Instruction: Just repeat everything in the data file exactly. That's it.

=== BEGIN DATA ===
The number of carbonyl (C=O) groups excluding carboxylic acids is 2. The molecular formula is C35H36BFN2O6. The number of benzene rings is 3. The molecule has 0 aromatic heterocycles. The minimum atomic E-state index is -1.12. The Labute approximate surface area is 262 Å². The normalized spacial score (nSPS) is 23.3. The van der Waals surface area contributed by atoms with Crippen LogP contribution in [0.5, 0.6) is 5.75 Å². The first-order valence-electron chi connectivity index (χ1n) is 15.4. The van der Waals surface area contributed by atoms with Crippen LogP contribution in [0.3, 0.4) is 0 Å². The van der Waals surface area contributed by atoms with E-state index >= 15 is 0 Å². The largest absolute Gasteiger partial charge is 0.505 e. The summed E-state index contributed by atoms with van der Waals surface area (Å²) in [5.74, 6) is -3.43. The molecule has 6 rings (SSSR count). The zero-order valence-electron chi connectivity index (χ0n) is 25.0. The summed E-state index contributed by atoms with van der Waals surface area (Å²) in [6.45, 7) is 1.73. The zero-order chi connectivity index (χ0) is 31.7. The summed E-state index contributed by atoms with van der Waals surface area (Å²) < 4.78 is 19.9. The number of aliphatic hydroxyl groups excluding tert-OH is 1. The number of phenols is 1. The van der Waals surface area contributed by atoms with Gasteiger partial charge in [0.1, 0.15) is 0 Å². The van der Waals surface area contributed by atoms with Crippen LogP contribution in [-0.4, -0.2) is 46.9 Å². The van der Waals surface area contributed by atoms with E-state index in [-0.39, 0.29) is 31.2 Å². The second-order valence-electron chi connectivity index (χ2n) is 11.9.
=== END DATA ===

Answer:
The number of carbonyl (C=O) groups excluding carboxylic acids is 2. The molecular formula is C35H36BFN2O6. The number of benzene rings is 3. The molecule has 0 aromatic heterocycles. The minimum atomic E-state index is -1.12. The Labute approximate surface area is 262 Å². The normalized spacial score (nSPS) is 23.3. The van der Waals surface area contributed by atoms with Crippen LogP contribution in [0.5, 0.6) is 5.75 Å². The first-order valence-electron chi connectivity index (χ1n) is 15.4. The van der Waals surface area contributed by atoms with Crippen LogP contribution in [0.3, 0.4) is 0 Å². The van der Waals surface area contributed by atoms with E-state index >= 15 is 0 Å². The largest absolute Gasteiger partial charge is 0.505 e. The summed E-state index contributed by atoms with van der Waals surface area (Å²) in [5.74, 6) is -3.43. The molecule has 6 rings (SSSR count). The zero-order valence-electron chi connectivity index (χ0n) is 25.0. The summed E-state index contributed by atoms with van der Waals surface area (Å²) in [6.45, 7) is 1.73. The zero-order chi connectivity index (χ0) is 31.7. The summed E-state index contributed by atoms with van der Waals surface area (Å²) < 4.78 is 19.9. The number of aliphatic hydroxyl groups excluding tert-OH is 1. The number of phenols is 1. The van der Waals surface area contributed by atoms with Gasteiger partial charge in [0.1, 0.15) is 0 Å². The van der Waals surface area contributed by atoms with Crippen LogP contribution in [-0.4, -0.2) is 46.9 Å². The van der Waals surface area contributed by atoms with E-state index in [-0.39, 0.29) is 31.2 Å². The second-order valence-electron chi connectivity index (χ2n) is 11.9.